LOS ANGELES — There’s nothing willy-nilly about Blue Willi’s U.S. retail push.
After testing two stores in Seattle for a year, executives at the eight-year-old Danish updated misses’ line see 13 stores in the U.S. by the end of 2004. Two units have recently opened, one in Minneapolis on Aug. 28 and another in Leawood, Kansas, near Kansas City, on Oct. 22. Another shop is slated to open in Des Moines, Iowa, early next year and negotiations for six more sites are in the works.
Troels Engholm, president of the company’s American operations, said Blue Willi’s stores are actively being pursued by mall developers, but the sweet spot is doing business with established small specialty store owners that already carry the line. “I’m the new kid on the block,” he said. “Our new distribution strategy for the U.S. involves launching specialty concept stores that are either privately owned and licensed or corporately owned. We’re also seeking additional retail partners to offer our lines as part of their stores.
“The rate and speed of this rollout hinges upon the adoption rate of our existing retailers.”
Blue Willi’s is better known in other corners of the world with 20 corporate-owned and licensed stores as well as distribution to retailers in 25 countries. The company’s U.S. presence up to now has rested with 250 small specialty stores, 80 of which operate Blue Willi’s in-store shops.
The clean Scandinavian knit and denim collection that claims to get better with wear and tear is developing a following among American women, ages 30 to 80. Staples include natural fabrics like cotton, flax, silk and wool, dyed in cool indigo blues that come prewashed and preshrunk. Pants generally retail from $139 to $275, shirts are tagged between $140 to $160 and sweaters are $225.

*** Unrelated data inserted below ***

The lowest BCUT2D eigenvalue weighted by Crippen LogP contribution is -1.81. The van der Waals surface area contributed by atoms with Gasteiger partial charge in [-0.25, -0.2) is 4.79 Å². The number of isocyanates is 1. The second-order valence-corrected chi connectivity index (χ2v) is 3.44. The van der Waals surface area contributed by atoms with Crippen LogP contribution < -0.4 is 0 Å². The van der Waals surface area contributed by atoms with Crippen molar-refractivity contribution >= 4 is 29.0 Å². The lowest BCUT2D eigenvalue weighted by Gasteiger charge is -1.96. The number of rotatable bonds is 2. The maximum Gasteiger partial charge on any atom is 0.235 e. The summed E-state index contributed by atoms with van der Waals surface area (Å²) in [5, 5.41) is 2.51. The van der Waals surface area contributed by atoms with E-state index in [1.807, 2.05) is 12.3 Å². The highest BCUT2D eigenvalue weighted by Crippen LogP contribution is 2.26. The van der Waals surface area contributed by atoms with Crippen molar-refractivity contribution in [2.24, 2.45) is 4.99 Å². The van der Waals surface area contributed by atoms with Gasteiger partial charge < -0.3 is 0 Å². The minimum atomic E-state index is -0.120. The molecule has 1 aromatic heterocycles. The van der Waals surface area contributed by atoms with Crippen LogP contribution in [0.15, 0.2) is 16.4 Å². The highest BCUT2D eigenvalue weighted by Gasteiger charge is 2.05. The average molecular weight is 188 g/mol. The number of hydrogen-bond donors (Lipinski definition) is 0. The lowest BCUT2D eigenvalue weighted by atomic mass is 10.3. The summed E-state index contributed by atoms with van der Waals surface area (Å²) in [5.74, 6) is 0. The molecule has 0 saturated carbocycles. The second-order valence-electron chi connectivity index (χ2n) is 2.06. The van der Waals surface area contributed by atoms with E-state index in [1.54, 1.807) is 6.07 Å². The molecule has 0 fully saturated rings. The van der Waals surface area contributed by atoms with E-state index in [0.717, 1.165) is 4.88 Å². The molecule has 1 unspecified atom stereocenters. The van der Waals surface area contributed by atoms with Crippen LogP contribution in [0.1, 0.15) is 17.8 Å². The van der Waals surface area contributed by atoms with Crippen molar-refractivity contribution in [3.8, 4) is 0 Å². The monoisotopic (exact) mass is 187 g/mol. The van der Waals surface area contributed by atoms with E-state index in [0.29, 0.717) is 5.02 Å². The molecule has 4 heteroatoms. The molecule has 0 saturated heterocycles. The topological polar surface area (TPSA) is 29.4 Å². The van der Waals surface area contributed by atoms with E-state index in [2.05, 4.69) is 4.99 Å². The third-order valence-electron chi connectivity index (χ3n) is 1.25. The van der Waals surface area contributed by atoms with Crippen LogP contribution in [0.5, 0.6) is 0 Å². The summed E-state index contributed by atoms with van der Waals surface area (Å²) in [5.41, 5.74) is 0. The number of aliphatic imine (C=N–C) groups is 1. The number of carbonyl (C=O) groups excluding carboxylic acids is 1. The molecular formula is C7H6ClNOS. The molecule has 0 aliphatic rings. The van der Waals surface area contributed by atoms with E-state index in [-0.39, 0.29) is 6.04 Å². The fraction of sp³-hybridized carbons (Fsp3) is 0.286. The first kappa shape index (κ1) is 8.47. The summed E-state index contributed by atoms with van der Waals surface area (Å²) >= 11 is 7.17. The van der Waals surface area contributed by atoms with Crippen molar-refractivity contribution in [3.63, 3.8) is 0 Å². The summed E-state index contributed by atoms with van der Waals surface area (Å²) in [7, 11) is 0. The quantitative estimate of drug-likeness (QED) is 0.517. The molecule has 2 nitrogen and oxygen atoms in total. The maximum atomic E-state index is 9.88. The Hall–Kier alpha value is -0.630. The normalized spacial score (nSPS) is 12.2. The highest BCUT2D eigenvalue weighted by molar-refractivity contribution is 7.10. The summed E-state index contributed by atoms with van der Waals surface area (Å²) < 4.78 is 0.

“They really go in the washing machine and dryer, whatever the temperature,” said Mimi Kahn, owner of Macke’s Sweaters in Sausalito, Calif. “We haven’t been able to ruin them.”
“The quality shines through,” echoed Sharon Applegarth, who operates a Blue Willi’s in-store shop within The Carved Horse in San Juan Capistrano, Calif. “It’s our predominant line,” she said, noting it accounts for about 20 percent of her vendor mix.Kathy Dunbar, owner of Kathy’s in Des Moines and licensee for the 1,400-square-foot Blue Willi’s unit there, projects first-year sales of $600,000. “Having worked with them for five years, I know they’re fastidious about their product and their word is good as gold,” she said. “I don’t have qualms about opening the store.” Dunbar took her cue from Kathy’s where 25 percent of the product is Blue Willi’s. Her own closet is stocked with the label. “It’s amazing, my customers want more of it. It’s definitely a lifestyle,” she said.
Engholm declined to reveal volume for the privately held company but said it has seen between 20 and 40 percent growth in each of the past five years. Analysts estimate the Seattle stores, ranging from 1,200 to 1,400 square feet in size, take in, on average, $580 per square foot, or roughly between $700,000 and $800,000 apiece annually. If they prove to be typical performers, the company could see sales from its 13 U.S. stores exceeding $9 million by the end of next year.
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